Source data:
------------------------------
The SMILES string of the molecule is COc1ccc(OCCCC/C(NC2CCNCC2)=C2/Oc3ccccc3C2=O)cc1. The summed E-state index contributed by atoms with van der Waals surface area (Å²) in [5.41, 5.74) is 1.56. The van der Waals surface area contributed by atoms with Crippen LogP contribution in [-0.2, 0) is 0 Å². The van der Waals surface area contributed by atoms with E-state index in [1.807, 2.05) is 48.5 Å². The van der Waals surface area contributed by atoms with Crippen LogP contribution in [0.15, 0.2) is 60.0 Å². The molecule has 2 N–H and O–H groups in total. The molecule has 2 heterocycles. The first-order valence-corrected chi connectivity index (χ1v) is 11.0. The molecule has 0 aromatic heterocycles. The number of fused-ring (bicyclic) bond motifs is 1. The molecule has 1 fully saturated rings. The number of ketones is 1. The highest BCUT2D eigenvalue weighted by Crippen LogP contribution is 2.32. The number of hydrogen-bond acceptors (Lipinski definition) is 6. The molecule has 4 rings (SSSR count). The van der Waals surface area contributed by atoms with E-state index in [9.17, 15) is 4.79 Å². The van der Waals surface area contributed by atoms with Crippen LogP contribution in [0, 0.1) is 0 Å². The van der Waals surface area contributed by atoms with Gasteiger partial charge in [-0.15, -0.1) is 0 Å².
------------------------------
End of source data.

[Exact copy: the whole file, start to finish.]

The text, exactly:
The SMILES string of the molecule is COc1ccc(OCCCC/C(NC2CCNCC2)=C2/Oc3ccccc3C2=O)cc1. The summed E-state index contributed by atoms with van der Waals surface area (Å²) in [5.41, 5.74) is 1.56. The van der Waals surface area contributed by atoms with Crippen LogP contribution in [-0.2, 0) is 0 Å². The van der Waals surface area contributed by atoms with E-state index in [1.807, 2.05) is 48.5 Å². The van der Waals surface area contributed by atoms with Crippen LogP contribution in [0.15, 0.2) is 60.0 Å². The molecule has 2 N–H and O–H groups in total. The molecule has 2 heterocycles. The first-order valence-corrected chi connectivity index (χ1v) is 11.0. The molecule has 0 aromatic heterocycles. The number of fused-ring (bicyclic) bond motifs is 1. The molecule has 1 fully saturated rings. The number of ketones is 1. The highest BCUT2D eigenvalue weighted by Crippen LogP contribution is 2.32. The number of hydrogen-bond acceptors (Lipinski definition) is 6. The molecule has 4 rings (SSSR count). The van der Waals surface area contributed by atoms with E-state index in [9.17, 15) is 4.79 Å². The van der Waals surface area contributed by atoms with Crippen LogP contribution in [0, 0.1) is 0 Å². The van der Waals surface area contributed by atoms with Gasteiger partial charge in [-0.15, -0.1) is 0 Å².